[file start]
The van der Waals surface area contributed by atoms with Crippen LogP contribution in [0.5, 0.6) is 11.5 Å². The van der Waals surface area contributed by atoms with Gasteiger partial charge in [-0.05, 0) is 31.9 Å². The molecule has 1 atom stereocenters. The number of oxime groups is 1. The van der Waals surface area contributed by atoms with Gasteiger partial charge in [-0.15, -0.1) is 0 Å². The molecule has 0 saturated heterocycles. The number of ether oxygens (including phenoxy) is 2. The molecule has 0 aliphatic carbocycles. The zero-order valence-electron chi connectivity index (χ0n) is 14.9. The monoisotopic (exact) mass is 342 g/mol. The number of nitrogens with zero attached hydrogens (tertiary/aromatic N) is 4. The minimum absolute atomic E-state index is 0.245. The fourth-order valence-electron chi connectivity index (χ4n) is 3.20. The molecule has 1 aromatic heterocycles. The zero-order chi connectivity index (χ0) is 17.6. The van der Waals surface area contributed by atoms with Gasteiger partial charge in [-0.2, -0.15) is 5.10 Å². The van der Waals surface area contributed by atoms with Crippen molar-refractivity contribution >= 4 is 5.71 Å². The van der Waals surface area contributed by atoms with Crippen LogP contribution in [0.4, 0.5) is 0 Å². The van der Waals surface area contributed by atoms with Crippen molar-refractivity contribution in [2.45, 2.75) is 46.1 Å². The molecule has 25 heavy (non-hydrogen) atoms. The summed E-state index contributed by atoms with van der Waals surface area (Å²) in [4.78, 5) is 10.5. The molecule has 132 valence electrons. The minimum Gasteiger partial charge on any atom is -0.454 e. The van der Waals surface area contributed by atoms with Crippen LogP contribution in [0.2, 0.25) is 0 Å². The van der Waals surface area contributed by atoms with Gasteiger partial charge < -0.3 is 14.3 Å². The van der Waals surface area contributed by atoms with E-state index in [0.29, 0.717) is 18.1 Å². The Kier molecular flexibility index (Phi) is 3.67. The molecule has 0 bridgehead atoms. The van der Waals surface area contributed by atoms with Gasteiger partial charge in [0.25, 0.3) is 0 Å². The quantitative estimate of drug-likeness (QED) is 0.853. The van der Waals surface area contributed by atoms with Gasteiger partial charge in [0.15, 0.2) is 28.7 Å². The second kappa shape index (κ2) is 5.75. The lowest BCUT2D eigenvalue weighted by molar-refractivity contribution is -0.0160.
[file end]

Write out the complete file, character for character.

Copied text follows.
The van der Waals surface area contributed by atoms with Crippen LogP contribution in [0.5, 0.6) is 11.5 Å². The van der Waals surface area contributed by atoms with Gasteiger partial charge in [-0.05, 0) is 31.9 Å². The molecule has 1 atom stereocenters. The number of oxime groups is 1. The van der Waals surface area contributed by atoms with Gasteiger partial charge in [-0.15, -0.1) is 0 Å². The molecule has 0 saturated heterocycles. The number of ether oxygens (including phenoxy) is 2. The molecule has 0 aliphatic carbocycles. The zero-order valence-electron chi connectivity index (χ0n) is 14.9. The monoisotopic (exact) mass is 342 g/mol. The number of nitrogens with zero attached hydrogens (tertiary/aromatic N) is 4. The minimum absolute atomic E-state index is 0.245. The fourth-order valence-electron chi connectivity index (χ4n) is 3.20. The molecule has 1 aromatic heterocycles. The zero-order chi connectivity index (χ0) is 17.6. The van der Waals surface area contributed by atoms with Gasteiger partial charge in [-0.2, -0.15) is 5.10 Å². The van der Waals surface area contributed by atoms with Crippen molar-refractivity contribution >= 4 is 5.71 Å². The van der Waals surface area contributed by atoms with Crippen LogP contribution in [0.4, 0.5) is 0 Å². The van der Waals surface area contributed by atoms with Crippen molar-refractivity contribution in [2.45, 2.75) is 46.1 Å². The molecule has 25 heavy (non-hydrogen) atoms. The summed E-state index contributed by atoms with van der Waals surface area (Å²) in [4.78, 5) is 10.5. The molecule has 132 valence electrons. The minimum Gasteiger partial charge on any atom is -0.454 e. The van der Waals surface area contributed by atoms with Crippen LogP contribution in [0.2, 0.25) is 0 Å². The van der Waals surface area contributed by atoms with Gasteiger partial charge < -0.3 is 14.3 Å². The van der Waals surface area contributed by atoms with E-state index in [0.29, 0.717) is 18.1 Å². The Kier molecular flexibility index (Phi) is 3.67. The molecule has 0 bridgehead atoms. The van der Waals surface area contributed by atoms with Gasteiger partial charge in [0.25, 0.3) is 0 Å². The quantitative estimate of drug-likeness (QED) is 0.853. The van der Waals surface area contributed by atoms with Gasteiger partial charge in [0.15, 0.2) is 28.7 Å². The second kappa shape index (κ2) is 5.75. The lowest BCUT2D eigenvalue weighted by molar-refractivity contribution is -0.0160.